Irish Children - An Dara-Leabhar (Gaelic League)

Happy Irish children,
In your home below,
Sheltered when the rain falls,
Safe from winter's snow.

Sing your songs of gladness
In your grand old speech,
Climb the sunny hillside,
Race along the beach.

Nowhere greener pastures,
Nowhere browner hills,
Nowhere bluer rivers,
Fed by sparking rills.

This is holy Ireland
Where our father trod,
This is the land where Patrick
Told them first of God.

Love her, do not leave her,
O'er the world to roam;
Ireland needs her children -
Work for her at home.

Beannachtaí na Féile Pádraig oraibh!

Friday, 27 February 2015

Concert Rage in Hong Kong - What is happening to our society?

Air rage.. road rage.. and now concert rage? 

Last night I attended the wonderful first night of the 43rd Hong Kong Arts Festival. The Arts Festival is an annual treat during which we have the opportunity to experience masterly and challenging performances from the worlds' most talented artists. Last night's performance by Christian Thielemann and the Staatskapelle Dresden was exquisite. The programme opened with Strauss's Metamorphosen, a poignant reflection on war and a memorial for a world destroyed during the bombing of Europe in World War Two about which the composer wrote: “2000 years of cultural evolution had met its doom, and irreplaceable monuments of architecture and works of art were destroyed by a criminal soldiery.”

A phenomenal opportunity and an evening which generated reflection on man's ability to create and destory? Yes.. but not provoked by Strauss's music.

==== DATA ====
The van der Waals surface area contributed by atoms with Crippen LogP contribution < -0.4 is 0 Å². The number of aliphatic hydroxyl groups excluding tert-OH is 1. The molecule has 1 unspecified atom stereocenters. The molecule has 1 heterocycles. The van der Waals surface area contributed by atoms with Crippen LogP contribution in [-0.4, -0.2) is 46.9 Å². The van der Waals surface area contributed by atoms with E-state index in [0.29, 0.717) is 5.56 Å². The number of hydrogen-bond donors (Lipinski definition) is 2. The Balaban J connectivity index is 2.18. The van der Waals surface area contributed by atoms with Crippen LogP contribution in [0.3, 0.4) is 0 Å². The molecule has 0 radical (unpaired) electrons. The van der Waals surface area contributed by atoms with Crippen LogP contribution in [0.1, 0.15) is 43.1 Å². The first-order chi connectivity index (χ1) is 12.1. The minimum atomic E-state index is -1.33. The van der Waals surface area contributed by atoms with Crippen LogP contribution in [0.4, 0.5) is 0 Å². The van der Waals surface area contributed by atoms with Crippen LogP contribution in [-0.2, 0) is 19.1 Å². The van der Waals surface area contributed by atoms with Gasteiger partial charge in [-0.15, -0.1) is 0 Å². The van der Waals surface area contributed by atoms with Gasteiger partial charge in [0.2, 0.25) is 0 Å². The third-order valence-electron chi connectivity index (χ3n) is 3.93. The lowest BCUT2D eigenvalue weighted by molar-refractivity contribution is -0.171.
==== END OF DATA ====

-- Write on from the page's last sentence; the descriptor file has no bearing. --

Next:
In the dying moments of the Metamorphosen, an over-enthusiastic member of the audience decides to start clapping. Shocking? Yes. Worse than the ignoramuses who don't turn off their mobile phones? (Yes, Mrs Government-sponsored seat occupant in the front rows of the stalls, looking at you...) Possibly. Pause for the final notes to die away.. Conductor Christian Thielemann, his arms suspended in the air, holds both the orchestra and the audience in thrall... CLAP! The silence is shattered by the same man applauding again. The performance ends but the enchantment is diminished. The orchestra files off and the audience rises. But wait.. the dulcet tones of the interval announcement are offset by the harsh bellowing of a middle aged man in the balcony, shouting in fury at the pre-emptive clapper. "You ruined the performance for us all. You should leave now". the clapper shouts back. The protester continues, his voice gaining in confidence and strength. An innocuous looking man in a blue checked shirt, he is incandescent with rage. The older, beige clad clapper, is a man who would also vanish in a crowd but is standing his ground. The audience take sides. In response to a heartfelt "you have spoiled the concert," they erupt into a round of applause which rivals that received by the orchestra only minutes before.